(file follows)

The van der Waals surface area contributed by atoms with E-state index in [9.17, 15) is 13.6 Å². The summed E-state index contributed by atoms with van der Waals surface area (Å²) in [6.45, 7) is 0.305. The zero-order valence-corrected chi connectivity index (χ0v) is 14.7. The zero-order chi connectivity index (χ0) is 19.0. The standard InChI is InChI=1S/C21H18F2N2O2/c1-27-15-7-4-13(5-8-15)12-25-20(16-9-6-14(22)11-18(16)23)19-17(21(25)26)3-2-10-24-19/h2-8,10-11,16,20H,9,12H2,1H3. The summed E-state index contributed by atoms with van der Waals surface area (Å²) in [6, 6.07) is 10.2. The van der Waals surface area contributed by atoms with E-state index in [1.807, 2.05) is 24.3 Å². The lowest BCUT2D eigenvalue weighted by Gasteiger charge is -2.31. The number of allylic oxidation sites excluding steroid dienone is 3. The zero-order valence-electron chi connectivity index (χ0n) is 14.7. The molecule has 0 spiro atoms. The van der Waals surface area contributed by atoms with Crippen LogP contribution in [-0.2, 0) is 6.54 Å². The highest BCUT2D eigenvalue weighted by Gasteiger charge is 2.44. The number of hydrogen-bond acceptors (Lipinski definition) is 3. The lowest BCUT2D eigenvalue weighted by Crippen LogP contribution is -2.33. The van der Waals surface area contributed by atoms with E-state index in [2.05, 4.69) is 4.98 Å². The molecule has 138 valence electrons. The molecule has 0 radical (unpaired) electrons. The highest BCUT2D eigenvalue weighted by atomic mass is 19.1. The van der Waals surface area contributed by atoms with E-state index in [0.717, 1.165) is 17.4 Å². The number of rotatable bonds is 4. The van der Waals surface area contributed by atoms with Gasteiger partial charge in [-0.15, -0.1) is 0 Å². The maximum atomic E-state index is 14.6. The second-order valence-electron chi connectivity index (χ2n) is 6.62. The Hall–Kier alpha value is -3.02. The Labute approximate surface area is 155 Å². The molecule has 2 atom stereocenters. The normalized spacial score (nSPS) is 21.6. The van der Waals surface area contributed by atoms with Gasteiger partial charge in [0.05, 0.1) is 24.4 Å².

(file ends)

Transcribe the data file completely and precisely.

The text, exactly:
The van der Waals surface area contributed by atoms with E-state index in [9.17, 15) is 13.6 Å². The summed E-state index contributed by atoms with van der Waals surface area (Å²) in [6.45, 7) is 0.305. The zero-order valence-corrected chi connectivity index (χ0v) is 14.7. The zero-order chi connectivity index (χ0) is 19.0. The standard InChI is InChI=1S/C21H18F2N2O2/c1-27-15-7-4-13(5-8-15)12-25-20(16-9-6-14(22)11-18(16)23)19-17(21(25)26)3-2-10-24-19/h2-8,10-11,16,20H,9,12H2,1H3. The summed E-state index contributed by atoms with van der Waals surface area (Å²) in [6, 6.07) is 10.2. The van der Waals surface area contributed by atoms with E-state index in [1.807, 2.05) is 24.3 Å². The lowest BCUT2D eigenvalue weighted by Gasteiger charge is -2.31. The number of allylic oxidation sites excluding steroid dienone is 3. The zero-order valence-electron chi connectivity index (χ0n) is 14.7. The molecule has 0 spiro atoms. The van der Waals surface area contributed by atoms with Crippen LogP contribution in [-0.2, 0) is 6.54 Å². The highest BCUT2D eigenvalue weighted by Gasteiger charge is 2.44. The number of hydrogen-bond acceptors (Lipinski definition) is 3. The lowest BCUT2D eigenvalue weighted by Crippen LogP contribution is -2.33. The van der Waals surface area contributed by atoms with E-state index in [2.05, 4.69) is 4.98 Å². The molecule has 138 valence electrons. The molecule has 0 radical (unpaired) electrons. The highest BCUT2D eigenvalue weighted by atomic mass is 19.1. The van der Waals surface area contributed by atoms with E-state index in [0.717, 1.165) is 17.4 Å². The number of rotatable bonds is 4. The van der Waals surface area contributed by atoms with Gasteiger partial charge in [-0.15, -0.1) is 0 Å². The maximum atomic E-state index is 14.6. The second-order valence-electron chi connectivity index (χ2n) is 6.62. The Hall–Kier alpha value is -3.02. The Labute approximate surface area is 155 Å². The molecule has 2 atom stereocenters. The normalized spacial score (nSPS) is 21.6. The van der Waals surface area contributed by atoms with Gasteiger partial charge in [0.05, 0.1) is 24.4 Å².